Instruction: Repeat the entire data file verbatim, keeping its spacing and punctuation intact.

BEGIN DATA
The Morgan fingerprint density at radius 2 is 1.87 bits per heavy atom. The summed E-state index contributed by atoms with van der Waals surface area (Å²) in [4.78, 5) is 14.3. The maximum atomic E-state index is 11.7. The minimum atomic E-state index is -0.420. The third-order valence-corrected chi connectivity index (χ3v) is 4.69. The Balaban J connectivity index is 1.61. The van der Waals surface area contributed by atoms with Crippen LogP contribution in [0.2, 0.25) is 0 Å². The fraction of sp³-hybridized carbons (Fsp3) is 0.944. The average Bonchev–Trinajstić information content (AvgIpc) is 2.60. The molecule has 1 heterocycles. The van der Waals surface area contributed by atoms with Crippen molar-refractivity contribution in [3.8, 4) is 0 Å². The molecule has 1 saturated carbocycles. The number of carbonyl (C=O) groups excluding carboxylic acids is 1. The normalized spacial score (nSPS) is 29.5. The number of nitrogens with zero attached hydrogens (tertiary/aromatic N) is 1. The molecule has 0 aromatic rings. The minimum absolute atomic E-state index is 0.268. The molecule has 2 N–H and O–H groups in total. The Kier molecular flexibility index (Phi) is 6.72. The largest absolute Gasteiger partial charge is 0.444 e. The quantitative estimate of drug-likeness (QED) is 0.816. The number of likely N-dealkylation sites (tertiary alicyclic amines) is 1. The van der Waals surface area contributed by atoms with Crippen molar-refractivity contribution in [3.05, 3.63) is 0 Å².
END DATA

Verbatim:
The Morgan fingerprint density at radius 2 is 1.87 bits per heavy atom. The summed E-state index contributed by atoms with van der Waals surface area (Å²) in [4.78, 5) is 14.3. The maximum atomic E-state index is 11.7. The minimum atomic E-state index is -0.420. The third-order valence-corrected chi connectivity index (χ3v) is 4.69. The Balaban J connectivity index is 1.61. The van der Waals surface area contributed by atoms with Crippen LogP contribution in [0.2, 0.25) is 0 Å². The fraction of sp³-hybridized carbons (Fsp3) is 0.944. The average Bonchev–Trinajstić information content (AvgIpc) is 2.60. The molecule has 1 heterocycles. The van der Waals surface area contributed by atoms with Crippen molar-refractivity contribution in [3.8, 4) is 0 Å². The molecule has 1 saturated carbocycles. The number of carbonyl (C=O) groups excluding carboxylic acids is 1. The normalized spacial score (nSPS) is 29.5. The number of nitrogens with zero attached hydrogens (tertiary/aromatic N) is 1. The molecule has 0 aromatic rings. The minimum absolute atomic E-state index is 0.268. The molecule has 2 N–H and O–H groups in total. The Kier molecular flexibility index (Phi) is 6.72. The largest absolute Gasteiger partial charge is 0.444 e. The quantitative estimate of drug-likeness (QED) is 0.816. The number of likely N-dealkylation sites (tertiary alicyclic amines) is 1. The van der Waals surface area contributed by atoms with Crippen molar-refractivity contribution in [3.05, 3.63) is 0 Å².